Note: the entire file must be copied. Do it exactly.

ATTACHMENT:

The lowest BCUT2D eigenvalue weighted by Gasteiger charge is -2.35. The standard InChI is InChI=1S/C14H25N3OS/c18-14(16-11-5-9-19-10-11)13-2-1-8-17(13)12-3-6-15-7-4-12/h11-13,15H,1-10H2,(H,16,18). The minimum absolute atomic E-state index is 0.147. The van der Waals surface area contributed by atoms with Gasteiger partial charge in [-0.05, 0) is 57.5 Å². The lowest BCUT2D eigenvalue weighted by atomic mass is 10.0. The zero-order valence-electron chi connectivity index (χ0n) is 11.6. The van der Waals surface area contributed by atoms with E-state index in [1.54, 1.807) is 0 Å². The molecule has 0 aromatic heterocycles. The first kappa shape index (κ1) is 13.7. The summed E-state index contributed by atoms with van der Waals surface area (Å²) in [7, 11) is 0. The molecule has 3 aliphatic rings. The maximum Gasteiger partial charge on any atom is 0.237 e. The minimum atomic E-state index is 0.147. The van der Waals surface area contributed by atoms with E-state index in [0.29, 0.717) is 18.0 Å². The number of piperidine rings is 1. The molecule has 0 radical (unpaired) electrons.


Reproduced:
The lowest BCUT2D eigenvalue weighted by Gasteiger charge is -2.35. The standard InChI is InChI=1S/C14H25N3OS/c18-14(16-11-5-9-19-10-11)13-2-1-8-17(13)12-3-6-15-7-4-12/h11-13,15H,1-10H2,(H,16,18). The minimum absolute atomic E-state index is 0.147. The van der Waals surface area contributed by atoms with Gasteiger partial charge in [-0.05, 0) is 57.5 Å². The lowest BCUT2D eigenvalue weighted by atomic mass is 10.0. The zero-order valence-electron chi connectivity index (χ0n) is 11.6. The van der Waals surface area contributed by atoms with E-state index in [1.54, 1.807) is 0 Å². The molecule has 0 aromatic heterocycles. The first kappa shape index (κ1) is 13.7. The summed E-state index contributed by atoms with van der Waals surface area (Å²) in [7, 11) is 0. The molecule has 3 aliphatic rings. The maximum Gasteiger partial charge on any atom is 0.237 e. The minimum atomic E-state index is 0.147. The van der Waals surface area contributed by atoms with E-state index in [0.29, 0.717) is 18.0 Å². The number of piperidine rings is 1. The molecule has 0 radical (unpaired) electrons.